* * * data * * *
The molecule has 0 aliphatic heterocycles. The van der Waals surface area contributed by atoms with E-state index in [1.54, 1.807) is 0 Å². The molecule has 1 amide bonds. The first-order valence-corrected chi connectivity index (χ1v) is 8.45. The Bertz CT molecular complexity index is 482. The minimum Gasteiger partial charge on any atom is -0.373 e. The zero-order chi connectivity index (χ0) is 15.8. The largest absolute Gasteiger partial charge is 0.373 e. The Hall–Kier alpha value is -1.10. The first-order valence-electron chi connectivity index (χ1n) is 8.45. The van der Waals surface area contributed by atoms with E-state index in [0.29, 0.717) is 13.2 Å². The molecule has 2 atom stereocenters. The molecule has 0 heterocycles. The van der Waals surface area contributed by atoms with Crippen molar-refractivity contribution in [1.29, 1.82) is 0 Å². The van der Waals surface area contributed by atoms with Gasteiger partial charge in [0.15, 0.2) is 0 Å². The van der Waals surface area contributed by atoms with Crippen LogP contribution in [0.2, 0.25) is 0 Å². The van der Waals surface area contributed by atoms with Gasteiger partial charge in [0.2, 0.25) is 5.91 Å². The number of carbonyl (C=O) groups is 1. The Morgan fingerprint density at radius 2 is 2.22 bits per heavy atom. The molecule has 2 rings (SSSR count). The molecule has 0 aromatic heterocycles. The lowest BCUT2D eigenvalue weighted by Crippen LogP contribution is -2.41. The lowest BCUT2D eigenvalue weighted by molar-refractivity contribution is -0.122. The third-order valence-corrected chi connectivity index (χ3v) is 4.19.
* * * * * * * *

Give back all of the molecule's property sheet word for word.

The molecule has 0 aliphatic heterocycles. The van der Waals surface area contributed by atoms with E-state index in [1.54, 1.807) is 0 Å². The molecule has 1 amide bonds. The first-order valence-corrected chi connectivity index (χ1v) is 8.45. The Bertz CT molecular complexity index is 482. The minimum Gasteiger partial charge on any atom is -0.373 e. The zero-order chi connectivity index (χ0) is 15.8. The largest absolute Gasteiger partial charge is 0.373 e. The Hall–Kier alpha value is -1.10. The first-order valence-electron chi connectivity index (χ1n) is 8.45. The van der Waals surface area contributed by atoms with E-state index in [0.29, 0.717) is 13.2 Å². The molecule has 2 atom stereocenters. The molecule has 0 heterocycles. The van der Waals surface area contributed by atoms with Crippen molar-refractivity contribution in [1.29, 1.82) is 0 Å². The van der Waals surface area contributed by atoms with Gasteiger partial charge in [0.15, 0.2) is 0 Å². The van der Waals surface area contributed by atoms with Crippen LogP contribution in [0.2, 0.25) is 0 Å². The van der Waals surface area contributed by atoms with Gasteiger partial charge in [0.2, 0.25) is 5.91 Å². The number of carbonyl (C=O) groups is 1. The Morgan fingerprint density at radius 2 is 2.22 bits per heavy atom. The molecule has 2 rings (SSSR count). The molecule has 0 aromatic heterocycles. The lowest BCUT2D eigenvalue weighted by Crippen LogP contribution is -2.41. The lowest BCUT2D eigenvalue weighted by molar-refractivity contribution is -0.122. The third-order valence-corrected chi connectivity index (χ3v) is 4.19.